Senior Health

2/25/2020 | By Seniors Guide Staff

The WHO (World Health Organization) estimates that there are about 4 million people suffering from Parkinson’s disease around the world. The condition was named after British doctor James Parkinson, who first described it as “the shaking palsy” in 1817. Parkinson’s disease usually is diagnosed in people between 50 and 69 years old. It’s a chronic disease that worsens over time, but early detection and treatment can help slow the progress of the disease. Researchers from several fields, from neurologists to scientists who study gait, are working to discover early signs of the disease, so sufferers can start getting treatment earlier.

When diagnosing the disease, doctors look at both motor (related to movement) and non-motor symptoms (often mood-related or cognitive issues). While the symptoms listed here are known early signs of Parkinson’s disease, remember that only a doctor can diagnose the disease. But if you or a loved one has some of these symptoms, it may be a good idea to talk to a doctor.

  1. Tremor

A tremor or twitch in the hands or fingers, usually beginning on just one side, is probably the most well-known early symptom of Parkinson’s disease. Foot tremor or tongue tremor, which can be heard as a tongue click, are similar, lesser-known symptoms. Other Parkinson’s patients have reported the sensation of a tremor that doesn’t result in visible movement.

  1. Changes in taste and smell

Hypogeusia (a decrease in taste) and dysgeusia (the distortion of taste) are common in patients. Olfactory disfunction, or hyposmia, is often an early sign of the disease.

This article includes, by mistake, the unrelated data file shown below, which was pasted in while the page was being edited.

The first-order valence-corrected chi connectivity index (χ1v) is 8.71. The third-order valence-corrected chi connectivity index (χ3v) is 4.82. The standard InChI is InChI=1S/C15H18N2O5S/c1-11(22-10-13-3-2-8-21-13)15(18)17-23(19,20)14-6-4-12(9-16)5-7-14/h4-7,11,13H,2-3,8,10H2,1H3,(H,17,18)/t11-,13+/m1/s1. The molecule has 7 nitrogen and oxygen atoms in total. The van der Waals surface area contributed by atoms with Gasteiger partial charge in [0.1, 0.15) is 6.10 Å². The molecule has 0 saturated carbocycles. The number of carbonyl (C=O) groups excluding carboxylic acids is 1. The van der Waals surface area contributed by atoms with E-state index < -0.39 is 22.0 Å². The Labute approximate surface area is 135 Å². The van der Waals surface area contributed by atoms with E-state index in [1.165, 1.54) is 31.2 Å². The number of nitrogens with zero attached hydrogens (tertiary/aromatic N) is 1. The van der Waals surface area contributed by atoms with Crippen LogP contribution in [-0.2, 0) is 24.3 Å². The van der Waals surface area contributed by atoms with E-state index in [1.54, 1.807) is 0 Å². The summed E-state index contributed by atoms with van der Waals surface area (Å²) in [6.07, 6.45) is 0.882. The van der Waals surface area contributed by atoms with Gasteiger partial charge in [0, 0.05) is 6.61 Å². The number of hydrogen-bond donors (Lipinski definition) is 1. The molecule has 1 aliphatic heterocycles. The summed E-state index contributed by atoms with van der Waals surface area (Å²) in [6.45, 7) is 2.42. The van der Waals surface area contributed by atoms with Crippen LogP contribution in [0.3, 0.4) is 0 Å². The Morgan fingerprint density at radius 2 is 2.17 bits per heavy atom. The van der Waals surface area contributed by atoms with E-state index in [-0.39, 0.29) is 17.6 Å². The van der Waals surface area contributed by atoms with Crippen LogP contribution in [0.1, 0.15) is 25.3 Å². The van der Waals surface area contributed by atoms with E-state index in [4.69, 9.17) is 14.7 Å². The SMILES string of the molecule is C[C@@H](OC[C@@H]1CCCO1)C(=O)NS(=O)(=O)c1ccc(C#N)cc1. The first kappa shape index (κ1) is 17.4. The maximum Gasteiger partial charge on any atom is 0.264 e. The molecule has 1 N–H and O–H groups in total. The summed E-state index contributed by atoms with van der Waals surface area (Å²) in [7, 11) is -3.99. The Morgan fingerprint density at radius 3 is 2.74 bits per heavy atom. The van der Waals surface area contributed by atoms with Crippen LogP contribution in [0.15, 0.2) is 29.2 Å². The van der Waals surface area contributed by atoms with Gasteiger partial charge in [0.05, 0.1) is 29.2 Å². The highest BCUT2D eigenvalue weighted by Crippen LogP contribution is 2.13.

1. Back or Shoulder Pain

Parkinson’s results in hypertonia, or increased tightness of muscle tone. This muscle rigidity and inability to relax can cause shoulder or back pain.

  1. Slightly Bent-Over Posture

A slightly hunched, bent-over posture is another symptom of the tight muscles that result from Parkinson’s.

  1. Restless Sleep

If you sleep restlessly or kick out or hit in your sleep, you may have REM sleep behavior disorder (or RBD). Research has suggested that there is a connection between RBD and Parkinson’s, and that RBD sufferers have a greater risk of developing Parkinson’s. Patients with RBD lack dopamine, just like Parkinson’s patients do.

  1. Irregular Arm Swing

Neurologists at Penn State studying gait, or how people walk, discovered that Parkinson’s patients swing one arm noticeably less than the other when they walk. This asymmetrical arm swing may be an early sign of Parkinson’s disease.

  1. Impaired Color Discrimination

The inability to tell colors from one another is an early, but uncommon, sign of the disease.

  1. Changes in Handwriting

Lack of muscle flexibility and fine motor control in the hands can bring on changes in handwriting. Consequently, Parkinson’s patients often use handwriting that is small and cramped.

  1. Abnormal Physical Weakness

Patients often report the sense of extreme physical weakness, or asthenia. This can be an early sign of the disease.

  1. Constipation

Parkinson’s affects the autonomic nervous system, or the nerves responsible for bodily functions, like digestion, that we don’t have any conscious control over. In addition, the same muscle weakness that causes tremors affects the muscles that push food through the digestive tract.

Seniors Guide Staff

Seniors Guide has been addressing traditional topics and upcoming trends in the senior living industry since 1999. We strive to educate seniors and their loved ones in an approachable manner, and aim to provide them with the right information to make the best decisions possible.

Seniors Guide Staff